Friday, November 27, 2009

"Anti-technology" is no longer okay with me

Sarah Dopp tweeted "Whomever is loud right now is probably loud because not too long ago, they felt silenced."

Which has this massive resonance to me. Really. It seems odd, but I have spent the last years feeling silenced. While the self-proclaimed grown-ups made the decisions I just tried my best to live with the sense of alienation and shame of being a technologist and technophile while being surrounded with the strange energy of West Sonoma County, and of a school community which is largely anti-technology.

How strange? How do you have an anti-technology school community in this third millennium?

When we joined the school I thought we were signing up for a loving school community (which we have had - that part is delightful) with loving supportive teachers (and we have been very fortunate there as well!) And I thought we were joining a community which thought that younger kids should limit their TV and movies intake.

And I even signed up for that one. I like 'Bob the Builder', but it was a good trade to get a loving community.

What I didn't realize was the deep current of fundamentally anti-technological people in the community.

About two years ago Sebastopol had a stupid-fest in which the city council voted against accepting free WiFi from local ISP because of alleged health effects.

This campaign included an email on the class email list (and yes, it does seem sort of absurd that our 'anti technology' school uses email.) :-/

I complained that I felt it was inappropriate for the class mailing list to be used to advocate for a specific political position. The teacher told me "what did you expect, sending your child to an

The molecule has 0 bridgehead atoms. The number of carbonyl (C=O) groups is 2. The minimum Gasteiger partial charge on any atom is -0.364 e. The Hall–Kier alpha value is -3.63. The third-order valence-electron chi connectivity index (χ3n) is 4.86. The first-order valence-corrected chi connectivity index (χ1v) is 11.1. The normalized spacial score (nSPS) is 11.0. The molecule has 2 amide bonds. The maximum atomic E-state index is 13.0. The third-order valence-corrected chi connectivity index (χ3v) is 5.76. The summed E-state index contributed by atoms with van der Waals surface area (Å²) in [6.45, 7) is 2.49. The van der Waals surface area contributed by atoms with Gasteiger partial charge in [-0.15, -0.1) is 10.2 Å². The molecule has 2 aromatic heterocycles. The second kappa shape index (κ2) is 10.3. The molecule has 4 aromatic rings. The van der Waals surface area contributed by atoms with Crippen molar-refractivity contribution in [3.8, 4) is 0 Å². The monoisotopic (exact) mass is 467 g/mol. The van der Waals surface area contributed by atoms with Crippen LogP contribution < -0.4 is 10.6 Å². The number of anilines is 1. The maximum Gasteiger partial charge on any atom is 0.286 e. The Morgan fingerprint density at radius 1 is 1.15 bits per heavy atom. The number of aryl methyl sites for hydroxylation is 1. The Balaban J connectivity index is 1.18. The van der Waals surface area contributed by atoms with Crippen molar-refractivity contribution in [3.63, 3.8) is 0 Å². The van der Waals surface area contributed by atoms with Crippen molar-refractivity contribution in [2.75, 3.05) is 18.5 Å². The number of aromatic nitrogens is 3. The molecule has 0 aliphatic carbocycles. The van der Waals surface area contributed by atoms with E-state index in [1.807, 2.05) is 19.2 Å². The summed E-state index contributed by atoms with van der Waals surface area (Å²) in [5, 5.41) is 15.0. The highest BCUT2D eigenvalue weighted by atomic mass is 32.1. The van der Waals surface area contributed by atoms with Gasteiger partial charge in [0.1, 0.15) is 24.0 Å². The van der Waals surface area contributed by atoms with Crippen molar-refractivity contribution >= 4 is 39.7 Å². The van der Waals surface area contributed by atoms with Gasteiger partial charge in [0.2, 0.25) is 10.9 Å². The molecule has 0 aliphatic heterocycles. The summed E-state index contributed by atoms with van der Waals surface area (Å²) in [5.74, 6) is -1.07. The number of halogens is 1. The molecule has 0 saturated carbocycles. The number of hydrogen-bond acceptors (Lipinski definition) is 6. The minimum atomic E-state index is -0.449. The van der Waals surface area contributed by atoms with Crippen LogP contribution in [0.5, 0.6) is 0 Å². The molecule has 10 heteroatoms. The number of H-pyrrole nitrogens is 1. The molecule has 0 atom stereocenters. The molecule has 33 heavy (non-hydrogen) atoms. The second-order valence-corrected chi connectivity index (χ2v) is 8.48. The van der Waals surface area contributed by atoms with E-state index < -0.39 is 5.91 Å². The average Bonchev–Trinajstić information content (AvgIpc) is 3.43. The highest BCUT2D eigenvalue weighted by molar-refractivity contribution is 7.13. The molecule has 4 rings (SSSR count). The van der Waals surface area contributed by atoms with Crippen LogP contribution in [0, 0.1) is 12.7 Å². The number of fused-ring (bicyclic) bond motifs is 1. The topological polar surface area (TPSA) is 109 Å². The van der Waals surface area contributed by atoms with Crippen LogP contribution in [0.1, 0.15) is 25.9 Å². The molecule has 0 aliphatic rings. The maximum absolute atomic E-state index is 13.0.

anti-technology school."

To be honest, that quote has haunted my thoughts and has colored my experiences of almost every interaction I have had at the school since then.

At the time I was battling deep depression, and to raise the issue at all had taken me a huge amount of emotional effort.

The response felt like a pretty clear statement of contempt for my deeply held values; my views
were marginalized, and it was an attack on my whole world view.

I am a technologist. And I am finally able to feel proud of that fact.

I believe that what I do makes the world better in deep and fundamental ways. I am working to create new ways of seeing the world, and new ways of understanding reality.

And I have worked hard to be tolerant of the views of others at the school even when they don't
mesh with my own. But now I have learned that apparently 75% of our kindergarten class has
vaccination waivers. The normal is about 2%

75%. I consider this to be fundamentally insane.

My girlfriend is immuno-suppressed. Her doctor has told her that it is not safe for her
to be around the school because of this public health disaster.

My aunt survived polio. My brother is deaf and has other health effects because my mother
had rubella during her pregnancy.

Should we go on?

A member of Spencer's class had _whooping cough_ for god's sake! His mother was
able, with a straight face, to report in the newspaper that their non-vaccination plan
was fine, and that the various diseases which they had all caught were fine.

Including whooping cough. In the 21st century someone can argue that a family
getting whooping cough is reasonable?